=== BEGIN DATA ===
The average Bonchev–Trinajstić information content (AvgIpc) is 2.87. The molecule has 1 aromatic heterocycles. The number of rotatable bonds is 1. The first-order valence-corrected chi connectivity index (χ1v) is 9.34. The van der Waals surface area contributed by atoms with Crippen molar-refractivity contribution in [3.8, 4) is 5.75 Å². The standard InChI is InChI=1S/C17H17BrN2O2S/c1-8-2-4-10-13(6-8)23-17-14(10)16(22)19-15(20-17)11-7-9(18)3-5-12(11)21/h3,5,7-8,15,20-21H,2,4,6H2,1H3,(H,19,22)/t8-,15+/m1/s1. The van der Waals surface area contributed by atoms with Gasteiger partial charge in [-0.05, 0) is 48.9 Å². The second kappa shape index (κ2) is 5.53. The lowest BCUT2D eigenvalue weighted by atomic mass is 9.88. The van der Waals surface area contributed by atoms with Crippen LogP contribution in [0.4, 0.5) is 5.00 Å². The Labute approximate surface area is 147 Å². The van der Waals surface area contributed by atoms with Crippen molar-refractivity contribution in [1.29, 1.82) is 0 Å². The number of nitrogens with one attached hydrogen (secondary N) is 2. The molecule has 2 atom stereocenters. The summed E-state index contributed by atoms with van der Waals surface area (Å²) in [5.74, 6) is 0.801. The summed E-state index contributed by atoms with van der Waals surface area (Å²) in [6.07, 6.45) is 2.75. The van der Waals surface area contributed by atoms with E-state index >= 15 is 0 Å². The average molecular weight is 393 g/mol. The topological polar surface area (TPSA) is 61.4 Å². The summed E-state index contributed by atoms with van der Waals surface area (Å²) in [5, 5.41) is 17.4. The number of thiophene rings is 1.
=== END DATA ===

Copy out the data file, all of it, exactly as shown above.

The average Bonchev–Trinajstić information content (AvgIpc) is 2.87. The molecule has 1 aromatic heterocycles. The number of rotatable bonds is 1. The first-order valence-corrected chi connectivity index (χ1v) is 9.34. The van der Waals surface area contributed by atoms with Crippen molar-refractivity contribution in [3.8, 4) is 5.75 Å². The standard InChI is InChI=1S/C17H17BrN2O2S/c1-8-2-4-10-13(6-8)23-17-14(10)16(22)19-15(20-17)11-7-9(18)3-5-12(11)21/h3,5,7-8,15,20-21H,2,4,6H2,1H3,(H,19,22)/t8-,15+/m1/s1. The van der Waals surface area contributed by atoms with Gasteiger partial charge in [-0.05, 0) is 48.9 Å². The second kappa shape index (κ2) is 5.53. The lowest BCUT2D eigenvalue weighted by atomic mass is 9.88. The van der Waals surface area contributed by atoms with Crippen LogP contribution in [0.4, 0.5) is 5.00 Å². The Labute approximate surface area is 147 Å². The van der Waals surface area contributed by atoms with Crippen molar-refractivity contribution in [1.29, 1.82) is 0 Å². The number of nitrogens with one attached hydrogen (secondary N) is 2. The molecule has 2 atom stereocenters. The summed E-state index contributed by atoms with van der Waals surface area (Å²) in [5.74, 6) is 0.801. The summed E-state index contributed by atoms with van der Waals surface area (Å²) in [6.07, 6.45) is 2.75. The van der Waals surface area contributed by atoms with E-state index >= 15 is 0 Å². The average molecular weight is 393 g/mol. The topological polar surface area (TPSA) is 61.4 Å². The summed E-state index contributed by atoms with van der Waals surface area (Å²) in [5, 5.41) is 17.4. The number of thiophene rings is 1.